4. Dental problems

Prolonged pacifier use can lead to multiple dental problems:

  • baby teeth can grow misaligned
  • jaw misalignment
  • changes to the shape of the roof of the mouth

Jaw changes can lead to protrusion of the front teeth even of later-growing adult teeth. This can cause an open bite that may require orthodontic treatments such as the use of braces later on.

When should you start pacifier weaning?

The American Academy of Pediatric Dentistry (AAPD) recommends ceasing pacifier use by age 3 years. The use of pacifiers after 24 months of age may result in starting to see some of the dental issues mentioned above, but they can still self-correct. Talk to your child’s pediatrician if pacifier use goes on beyond 3 years old or you have any concerns about weaning the pacifier.

How do I wean my child off the pacifier?

There are several ways to wean your child off the pacifier. Take a look at several below.

1. The cold turkey method

The cold turkey method is a quick and strict end to pacifier use. It’s a good idea to let your child know that he won’t be using the pacifier anymore. You can send the pacifier away with the binky fairy similar to the tooth fairy.

You’ll have to deal with the tantrums and be strong to not give in when your child cries and screams for it. This process can take many days and be extremely hard on both you and your child. 

2. The slow and steady approach

This method promotes slowly weaning your child off his pacifier. Give the pacifier at certain times of the day on a schedule like at nap time and bedtime. You have to be consistent about when the pacifier is provided and this method is slower than going cold turkey, but it tends to be gentler on your child and you. You’ll be less likely to deal with tantrums and your child will be happier too.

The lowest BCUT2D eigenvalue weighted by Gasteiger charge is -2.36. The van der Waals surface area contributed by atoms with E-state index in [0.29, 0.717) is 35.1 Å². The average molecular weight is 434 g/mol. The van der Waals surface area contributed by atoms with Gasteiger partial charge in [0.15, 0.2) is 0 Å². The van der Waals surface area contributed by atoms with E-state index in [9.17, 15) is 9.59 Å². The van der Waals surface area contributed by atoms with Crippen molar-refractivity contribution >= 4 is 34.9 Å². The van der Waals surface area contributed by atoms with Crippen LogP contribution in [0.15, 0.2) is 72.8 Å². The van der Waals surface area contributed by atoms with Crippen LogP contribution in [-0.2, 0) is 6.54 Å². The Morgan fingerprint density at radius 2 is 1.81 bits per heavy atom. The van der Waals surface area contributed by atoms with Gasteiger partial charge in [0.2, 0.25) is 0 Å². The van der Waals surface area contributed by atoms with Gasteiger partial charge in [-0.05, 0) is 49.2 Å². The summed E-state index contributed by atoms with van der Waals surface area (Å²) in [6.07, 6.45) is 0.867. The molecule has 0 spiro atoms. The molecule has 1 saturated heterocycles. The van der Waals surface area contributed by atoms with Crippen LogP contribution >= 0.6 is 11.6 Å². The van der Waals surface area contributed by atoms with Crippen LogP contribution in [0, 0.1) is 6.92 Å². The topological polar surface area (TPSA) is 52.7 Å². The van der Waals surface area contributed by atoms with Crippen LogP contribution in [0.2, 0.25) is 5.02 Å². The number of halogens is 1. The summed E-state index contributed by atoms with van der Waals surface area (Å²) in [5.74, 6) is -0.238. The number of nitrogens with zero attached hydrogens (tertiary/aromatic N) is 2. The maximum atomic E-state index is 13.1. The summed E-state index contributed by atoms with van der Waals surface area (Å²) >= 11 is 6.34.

3. Limit pacifier use to specific times and places

Provide your child the pacifier only at specific times and in specific places such as in the crib or at bedtime. Your child may come to want it only at those times or in those situations. This can desensitize your child to the pacifier and reduce the emotional attachment to it.

4. Frida paci weaning system

The Frida paci weaning system is a 5-step system in which you provide your child a pacifier that is progressively shorter. This makes the pacifier less satisfying so your child is less likely to want it. Many reviewers reported how helpful this was to ending the binky habit. You also don’t have to cut the pacifier yourself, which can leave uncomfortable edges at the end of the pacifier.

5. Offer substitutions instead of the pacifier

Substituting your child’s pacifier with another desirable object like a toy or blanket. This will help your toddler learn to self-soothe in more age-appropriate ways.

Several years ago, Suri Cruise, the child of Tom Cruise and Katie Holmes, was pictured with a baby pacifier in their mouth at almost 5 years old. The public commented extensively on her use of a pacifier and her parents’ parenting.

The truth is that your child may not be ready to wean at the recommended age. He may not be ready to give up the beloved pacifier for reasons such as a new baby in the home, a change in daycares, or other life changes that can be disruptive to young children. You know your child’s needs best, so it’s a parent’s decision on when to kick the pacifier habit.

Wrap Up

Pacifier use is accepted for babies from 4 weeks old as long as they have established a good feeding routine. From there, the age of pacifier weaning varies from as early as 6 months to 1 year to several years old. Some medical and dental professionals recommend weaning pacifier use by 24 months and certainly by 3 years of age, after which your child may experience changes that can have harmful effects on speech and dental development later in life. Talk to a medical professional if your child uses the pacifier past 3 years of age or you have difficulty weaning your child from the pacifier.